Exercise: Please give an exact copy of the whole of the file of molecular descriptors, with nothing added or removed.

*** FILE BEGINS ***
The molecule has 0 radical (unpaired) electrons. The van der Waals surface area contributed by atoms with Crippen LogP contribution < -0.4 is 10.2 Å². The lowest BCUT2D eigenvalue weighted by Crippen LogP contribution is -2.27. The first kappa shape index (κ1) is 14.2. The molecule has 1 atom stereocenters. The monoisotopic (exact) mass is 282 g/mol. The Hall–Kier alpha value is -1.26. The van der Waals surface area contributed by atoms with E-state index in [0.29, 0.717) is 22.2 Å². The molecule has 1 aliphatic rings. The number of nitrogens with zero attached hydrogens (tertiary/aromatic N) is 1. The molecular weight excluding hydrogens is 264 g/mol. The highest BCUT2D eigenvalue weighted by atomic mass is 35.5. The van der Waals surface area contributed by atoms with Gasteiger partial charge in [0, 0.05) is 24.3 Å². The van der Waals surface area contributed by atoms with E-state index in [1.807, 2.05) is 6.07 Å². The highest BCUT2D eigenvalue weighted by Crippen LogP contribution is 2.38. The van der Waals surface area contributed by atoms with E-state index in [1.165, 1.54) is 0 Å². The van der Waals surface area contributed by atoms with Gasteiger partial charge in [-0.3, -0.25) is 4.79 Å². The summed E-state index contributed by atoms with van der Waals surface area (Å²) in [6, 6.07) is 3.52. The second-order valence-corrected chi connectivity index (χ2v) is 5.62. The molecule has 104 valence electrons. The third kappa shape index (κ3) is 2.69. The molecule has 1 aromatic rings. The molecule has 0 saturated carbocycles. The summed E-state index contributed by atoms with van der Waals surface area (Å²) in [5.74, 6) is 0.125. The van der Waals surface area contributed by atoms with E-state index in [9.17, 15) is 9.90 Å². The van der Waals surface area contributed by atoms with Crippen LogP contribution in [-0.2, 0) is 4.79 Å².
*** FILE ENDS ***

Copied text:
The molecule has 0 radical (unpaired) electrons. The van der Waals surface area contributed by atoms with Crippen LogP contribution < -0.4 is 10.2 Å². The lowest BCUT2D eigenvalue weighted by Crippen LogP contribution is -2.27. The first kappa shape index (κ1) is 14.2. The molecule has 1 atom stereocenters. The monoisotopic (exact) mass is 282 g/mol. The Hall–Kier alpha value is -1.26. The van der Waals surface area contributed by atoms with E-state index in [0.29, 0.717) is 22.2 Å². The molecule has 1 aliphatic rings. The number of nitrogens with zero attached hydrogens (tertiary/aromatic N) is 1. The molecular weight excluding hydrogens is 264 g/mol. The highest BCUT2D eigenvalue weighted by atomic mass is 35.5. The van der Waals surface area contributed by atoms with Gasteiger partial charge in [0, 0.05) is 24.3 Å². The van der Waals surface area contributed by atoms with E-state index in [1.807, 2.05) is 6.07 Å². The highest BCUT2D eigenvalue weighted by Crippen LogP contribution is 2.38. The van der Waals surface area contributed by atoms with E-state index in [1.165, 1.54) is 0 Å². The van der Waals surface area contributed by atoms with Gasteiger partial charge in [-0.3, -0.25) is 4.79 Å². The summed E-state index contributed by atoms with van der Waals surface area (Å²) in [6, 6.07) is 3.52. The second-order valence-corrected chi connectivity index (χ2v) is 5.62. The molecule has 104 valence electrons. The third kappa shape index (κ3) is 2.69. The molecule has 1 aromatic rings. The molecule has 0 saturated carbocycles. The summed E-state index contributed by atoms with van der Waals surface area (Å²) in [5.74, 6) is 0.125. The van der Waals surface area contributed by atoms with E-state index in [9.17, 15) is 9.90 Å². The van der Waals surface area contributed by atoms with Crippen LogP contribution in [-0.2, 0) is 4.79 Å².